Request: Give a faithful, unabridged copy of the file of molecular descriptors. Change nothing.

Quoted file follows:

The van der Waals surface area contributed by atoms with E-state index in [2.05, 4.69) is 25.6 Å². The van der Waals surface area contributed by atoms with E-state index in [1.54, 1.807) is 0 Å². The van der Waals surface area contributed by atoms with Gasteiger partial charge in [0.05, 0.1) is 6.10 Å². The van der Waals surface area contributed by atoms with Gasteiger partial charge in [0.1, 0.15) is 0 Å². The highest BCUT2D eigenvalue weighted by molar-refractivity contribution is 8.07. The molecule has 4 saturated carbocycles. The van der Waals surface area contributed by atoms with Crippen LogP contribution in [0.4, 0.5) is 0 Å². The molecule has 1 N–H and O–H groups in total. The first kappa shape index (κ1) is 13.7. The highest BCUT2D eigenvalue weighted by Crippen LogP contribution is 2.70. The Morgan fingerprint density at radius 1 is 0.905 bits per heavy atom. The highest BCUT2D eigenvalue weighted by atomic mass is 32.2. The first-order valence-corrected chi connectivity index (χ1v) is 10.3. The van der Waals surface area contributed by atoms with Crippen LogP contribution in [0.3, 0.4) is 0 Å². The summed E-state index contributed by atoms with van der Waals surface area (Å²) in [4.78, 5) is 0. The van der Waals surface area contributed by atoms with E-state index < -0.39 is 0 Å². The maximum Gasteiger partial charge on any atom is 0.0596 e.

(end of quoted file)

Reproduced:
The van der Waals surface area contributed by atoms with E-state index in [2.05, 4.69) is 25.6 Å². The van der Waals surface area contributed by atoms with E-state index in [1.54, 1.807) is 0 Å². The van der Waals surface area contributed by atoms with Gasteiger partial charge in [0.05, 0.1) is 6.10 Å². The van der Waals surface area contributed by atoms with Gasteiger partial charge in [0.1, 0.15) is 0 Å². The highest BCUT2D eigenvalue weighted by molar-refractivity contribution is 8.07. The molecule has 4 saturated carbocycles. The van der Waals surface area contributed by atoms with Crippen LogP contribution in [0.4, 0.5) is 0 Å². The molecule has 1 N–H and O–H groups in total. The first kappa shape index (κ1) is 13.7. The highest BCUT2D eigenvalue weighted by Crippen LogP contribution is 2.70. The Morgan fingerprint density at radius 1 is 0.905 bits per heavy atom. The highest BCUT2D eigenvalue weighted by atomic mass is 32.2. The first-order valence-corrected chi connectivity index (χ1v) is 10.3. The van der Waals surface area contributed by atoms with Crippen LogP contribution in [0.3, 0.4) is 0 Å². The summed E-state index contributed by atoms with van der Waals surface area (Å²) in [4.78, 5) is 0. The van der Waals surface area contributed by atoms with E-state index < -0.39 is 0 Å². The maximum Gasteiger partial charge on any atom is 0.0596 e.